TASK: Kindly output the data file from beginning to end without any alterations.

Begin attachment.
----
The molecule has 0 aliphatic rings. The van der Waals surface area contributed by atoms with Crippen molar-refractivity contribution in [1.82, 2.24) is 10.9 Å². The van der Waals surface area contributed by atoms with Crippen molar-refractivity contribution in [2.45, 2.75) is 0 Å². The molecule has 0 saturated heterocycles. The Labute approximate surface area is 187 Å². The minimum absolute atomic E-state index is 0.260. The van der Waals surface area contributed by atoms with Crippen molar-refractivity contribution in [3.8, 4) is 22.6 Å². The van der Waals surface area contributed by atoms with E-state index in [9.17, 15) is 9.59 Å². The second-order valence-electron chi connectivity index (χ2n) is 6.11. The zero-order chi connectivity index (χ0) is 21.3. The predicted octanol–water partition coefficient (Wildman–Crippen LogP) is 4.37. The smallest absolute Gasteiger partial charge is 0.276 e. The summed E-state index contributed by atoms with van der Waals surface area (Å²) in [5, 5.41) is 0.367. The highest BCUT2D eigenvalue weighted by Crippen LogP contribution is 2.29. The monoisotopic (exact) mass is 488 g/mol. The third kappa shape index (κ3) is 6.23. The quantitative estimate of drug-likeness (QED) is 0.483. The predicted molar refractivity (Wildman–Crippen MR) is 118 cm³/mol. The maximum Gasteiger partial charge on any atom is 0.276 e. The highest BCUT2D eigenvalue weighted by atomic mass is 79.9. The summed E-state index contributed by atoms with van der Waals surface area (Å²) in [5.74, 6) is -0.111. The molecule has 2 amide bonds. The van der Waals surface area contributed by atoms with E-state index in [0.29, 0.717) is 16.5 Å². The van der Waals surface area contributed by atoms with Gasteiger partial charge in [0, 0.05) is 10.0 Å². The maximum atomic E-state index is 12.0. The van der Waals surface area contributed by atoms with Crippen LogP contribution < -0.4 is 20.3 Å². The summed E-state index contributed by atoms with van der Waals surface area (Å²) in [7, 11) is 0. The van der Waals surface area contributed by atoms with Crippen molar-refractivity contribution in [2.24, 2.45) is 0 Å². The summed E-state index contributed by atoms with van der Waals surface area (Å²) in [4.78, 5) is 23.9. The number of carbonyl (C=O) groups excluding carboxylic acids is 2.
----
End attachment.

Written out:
The molecule has 0 aliphatic rings. The van der Waals surface area contributed by atoms with Crippen molar-refractivity contribution in [1.82, 2.24) is 10.9 Å². The van der Waals surface area contributed by atoms with Crippen molar-refractivity contribution in [2.45, 2.75) is 0 Å². The molecule has 0 saturated heterocycles. The Labute approximate surface area is 187 Å². The minimum absolute atomic E-state index is 0.260. The van der Waals surface area contributed by atoms with Crippen molar-refractivity contribution in [3.8, 4) is 22.6 Å². The van der Waals surface area contributed by atoms with E-state index in [9.17, 15) is 9.59 Å². The second-order valence-electron chi connectivity index (χ2n) is 6.11. The zero-order chi connectivity index (χ0) is 21.3. The predicted octanol–water partition coefficient (Wildman–Crippen LogP) is 4.37. The smallest absolute Gasteiger partial charge is 0.276 e. The summed E-state index contributed by atoms with van der Waals surface area (Å²) in [5, 5.41) is 0.367. The highest BCUT2D eigenvalue weighted by Crippen LogP contribution is 2.29. The monoisotopic (exact) mass is 488 g/mol. The third kappa shape index (κ3) is 6.23. The quantitative estimate of drug-likeness (QED) is 0.483. The predicted molar refractivity (Wildman–Crippen MR) is 118 cm³/mol. The maximum Gasteiger partial charge on any atom is 0.276 e. The highest BCUT2D eigenvalue weighted by atomic mass is 79.9. The summed E-state index contributed by atoms with van der Waals surface area (Å²) in [5.74, 6) is -0.111. The molecule has 2 amide bonds. The van der Waals surface area contributed by atoms with E-state index in [0.29, 0.717) is 16.5 Å². The van der Waals surface area contributed by atoms with Gasteiger partial charge in [0, 0.05) is 10.0 Å². The maximum atomic E-state index is 12.0. The van der Waals surface area contributed by atoms with Crippen LogP contribution < -0.4 is 20.3 Å². The summed E-state index contributed by atoms with van der Waals surface area (Å²) in [7, 11) is 0. The van der Waals surface area contributed by atoms with Crippen molar-refractivity contribution in [2.24, 2.45) is 0 Å². The summed E-state index contributed by atoms with van der Waals surface area (Å²) in [4.78, 5) is 23.9. The number of carbonyl (C=O) groups excluding carboxylic acids is 2.